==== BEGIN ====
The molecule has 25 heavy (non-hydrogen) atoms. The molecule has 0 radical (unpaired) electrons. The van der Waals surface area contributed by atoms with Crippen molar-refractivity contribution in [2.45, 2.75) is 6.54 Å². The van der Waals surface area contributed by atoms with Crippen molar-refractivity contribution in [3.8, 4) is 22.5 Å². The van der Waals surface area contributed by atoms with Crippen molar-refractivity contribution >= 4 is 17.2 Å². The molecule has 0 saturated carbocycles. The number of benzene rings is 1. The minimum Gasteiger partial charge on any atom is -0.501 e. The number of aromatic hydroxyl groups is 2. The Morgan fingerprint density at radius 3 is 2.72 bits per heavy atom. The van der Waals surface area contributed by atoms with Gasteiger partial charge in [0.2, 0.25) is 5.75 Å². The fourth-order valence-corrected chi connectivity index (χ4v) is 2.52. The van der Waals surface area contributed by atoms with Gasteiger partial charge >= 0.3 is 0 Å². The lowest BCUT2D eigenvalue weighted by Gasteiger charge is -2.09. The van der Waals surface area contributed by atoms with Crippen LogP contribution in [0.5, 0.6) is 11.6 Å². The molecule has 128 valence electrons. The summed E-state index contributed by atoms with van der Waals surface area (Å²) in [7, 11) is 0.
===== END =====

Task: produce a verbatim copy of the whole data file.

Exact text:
The molecule has 25 heavy (non-hydrogen) atoms. The molecule has 0 radical (unpaired) electrons. The van der Waals surface area contributed by atoms with Crippen molar-refractivity contribution in [2.45, 2.75) is 6.54 Å². The van der Waals surface area contributed by atoms with Crippen molar-refractivity contribution in [3.8, 4) is 22.5 Å². The van der Waals surface area contributed by atoms with Crippen molar-refractivity contribution >= 4 is 17.2 Å². The molecule has 0 saturated carbocycles. The number of benzene rings is 1. The minimum Gasteiger partial charge on any atom is -0.501 e. The number of aromatic hydroxyl groups is 2. The Morgan fingerprint density at radius 3 is 2.72 bits per heavy atom. The van der Waals surface area contributed by atoms with Gasteiger partial charge in [0.2, 0.25) is 5.75 Å². The fourth-order valence-corrected chi connectivity index (χ4v) is 2.52. The van der Waals surface area contributed by atoms with Gasteiger partial charge >= 0.3 is 0 Å². The lowest BCUT2D eigenvalue weighted by Gasteiger charge is -2.09. The van der Waals surface area contributed by atoms with Crippen LogP contribution in [0.5, 0.6) is 11.6 Å². The molecule has 128 valence electrons. The summed E-state index contributed by atoms with van der Waals surface area (Å²) in [7, 11) is 0.